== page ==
Maximize Profits and Minimize Risk–What a JOKE!

maximize profits, minimize riskWe know… We know…. We know… WE KNOW!

We are supposed to maximize profits and minimize risk… We have heard it so many times that we are having dreams about it every trading night of the week.

But, has anyone ever told us HOW to do it?

Sure, we have heard “Cut your losses short and let your winners run” –If anyone has had success with that, let me know.

How about the idea of minimizing risk, while maximizing profit? If anyone has figured out that one, I would love to hear about it.

The idea of minimizing risk while maximizing profit is a logical flaw–it doesn’t make sense. Risk and Reward have a direct relationship–not an inverse relationship. If you trade with a 10 pip stop loss and a 20 pip target, and you minimize your risk by reducing your trade size, you are also minimizing your reward.

If you tighten up your stop loss to lessen your risk but keep your target the same, you are STILL minimizing your reward–this is the one that most people do not understand. Tightening your stop loss so that you can have less risk with the same reward is not sound logic. If you tighten your stop loss, you are directly reducing the number of times that the trade will hit your target (I don’t care how good your entry is), therefore you are reducing your reward. Again, you cannot minimize your risk without also minimizing your reward–the relationship simply does not work that way.

So, I am begging you: please get the idea out of your mind that you can simultaneously reduce risk and increase reward.

If you want to practice risk avoidance, please close down your Forex Account(s) immediately.

I apologize for being harsh, but I believe that one of the most critical steps to being successful in trading is being realistic. If you do not have a realistic approach, it seems unlikely that you could succeed. I know that many, many Forex traders begin this process with completely unrealistic ideas of what can be expected from savvy investing in this market. I just recently wrote a different article about realistic expectations in Forex. In my other article, I wrote about viewing Forex As A Career, and not expecting to be able to make millions of dollars right away.

My goal is not to turn people away from Forex (I don’t think Casey would be happy with me if I did that 😉 ). However, at the same time, I want people to be very realistic about what the Forex market is,  what can be expected from it, how to calculate potential profit.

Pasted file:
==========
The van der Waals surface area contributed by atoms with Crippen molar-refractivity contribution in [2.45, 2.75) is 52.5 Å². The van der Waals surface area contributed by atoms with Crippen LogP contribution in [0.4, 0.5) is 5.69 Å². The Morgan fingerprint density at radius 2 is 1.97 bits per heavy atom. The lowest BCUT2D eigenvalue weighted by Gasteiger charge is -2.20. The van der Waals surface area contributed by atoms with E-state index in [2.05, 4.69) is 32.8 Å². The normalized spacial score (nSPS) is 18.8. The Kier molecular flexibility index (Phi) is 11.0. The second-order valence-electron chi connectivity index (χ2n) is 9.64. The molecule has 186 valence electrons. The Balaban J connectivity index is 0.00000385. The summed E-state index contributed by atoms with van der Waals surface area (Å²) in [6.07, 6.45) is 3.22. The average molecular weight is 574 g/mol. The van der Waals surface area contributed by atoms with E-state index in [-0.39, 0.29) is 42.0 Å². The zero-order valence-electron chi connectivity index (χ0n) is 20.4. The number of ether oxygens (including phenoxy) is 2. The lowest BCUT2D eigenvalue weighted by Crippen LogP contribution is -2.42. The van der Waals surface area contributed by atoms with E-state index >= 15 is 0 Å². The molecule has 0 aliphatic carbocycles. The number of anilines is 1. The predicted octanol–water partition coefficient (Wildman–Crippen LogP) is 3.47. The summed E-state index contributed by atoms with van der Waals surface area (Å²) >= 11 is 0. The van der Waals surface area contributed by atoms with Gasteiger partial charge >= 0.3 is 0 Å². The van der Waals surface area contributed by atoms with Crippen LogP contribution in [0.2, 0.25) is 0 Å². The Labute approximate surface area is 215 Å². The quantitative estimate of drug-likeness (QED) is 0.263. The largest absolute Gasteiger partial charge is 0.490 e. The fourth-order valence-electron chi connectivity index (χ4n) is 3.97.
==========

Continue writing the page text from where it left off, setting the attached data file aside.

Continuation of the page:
I do not have time in this article to get into everything that it is and what should be expected from it, but for now, I will tell you to expect a challenge.

Maximize Profits and Minimize Risk…impossible?

Anyway, let me get back to the core of this article: Maximize Profits and Minimize Risk is, in my opinion, impossible. Now, I definitely believe in doing both of those things; however, they cannot co-exist, and that’s what I am getting at.

Trading is about knowing how to control your risk, and when to keep it very small; trading is about how to take advantage of an opportunity to maximize your profits. Both of these things shouldprofit potential be done, but they cannot happen at the same time. In those times when you realize you need to tighten your risk up, you will be getting less profit from your winning trades–and that’s okay; and in the times when you want to maximize your profit, you will need to take on some more risk–and that is okay too.

My point is that trading is about developing a system that works for you. One that enables you to keep control of your risk, but also to take advantage of profit potential.  There is a big difference between that and “Minimize Rise and Maximize Profit.”

Next week, I am going to get into what the actual difference is, and what goes into creating a system that enables you to control risk and increase profit potential without defying logic and common sense 🙂

Stay tuned for that article next week!



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  • Todd

    Nathan, You obviously haven’t heard of linear or non-linear programming. Perhaps constrained optimization? One can achieve an optimal solution given the amount of risk one is willing to accept. In that respect, one would be “maximizing profit while minimizing risk.”

  • Yougottabekiddin

    LOL. Stanzione hasn’t made a penny from trading. He makes his money hooking in suckers to his spread betting courses. Want to maximise wins while minimising losses? Do the opposite of what all the all in, all out suckers do, day in , day out. i.e. Trade inverse risk to reward, then either inject profits into your next trade or into your stop size to trade a bigger chart. Have an arbitrary time cuttof (say end ot the week) to start the cycle again. When you lose, you lose small, when you win you win big. And that doesn’t mean trying to catch more pips than you risk on a per trade basis, it means winning more % than you lose %

  • Buster-48

    it would be really good if you knew for certain that lots of dedicated traders do make money and its not impossable, but like ive said can you believe what people put in forums or are they just dreaming,how long to become profitable?,if you only knew for certain it would give you the hope to hang in there.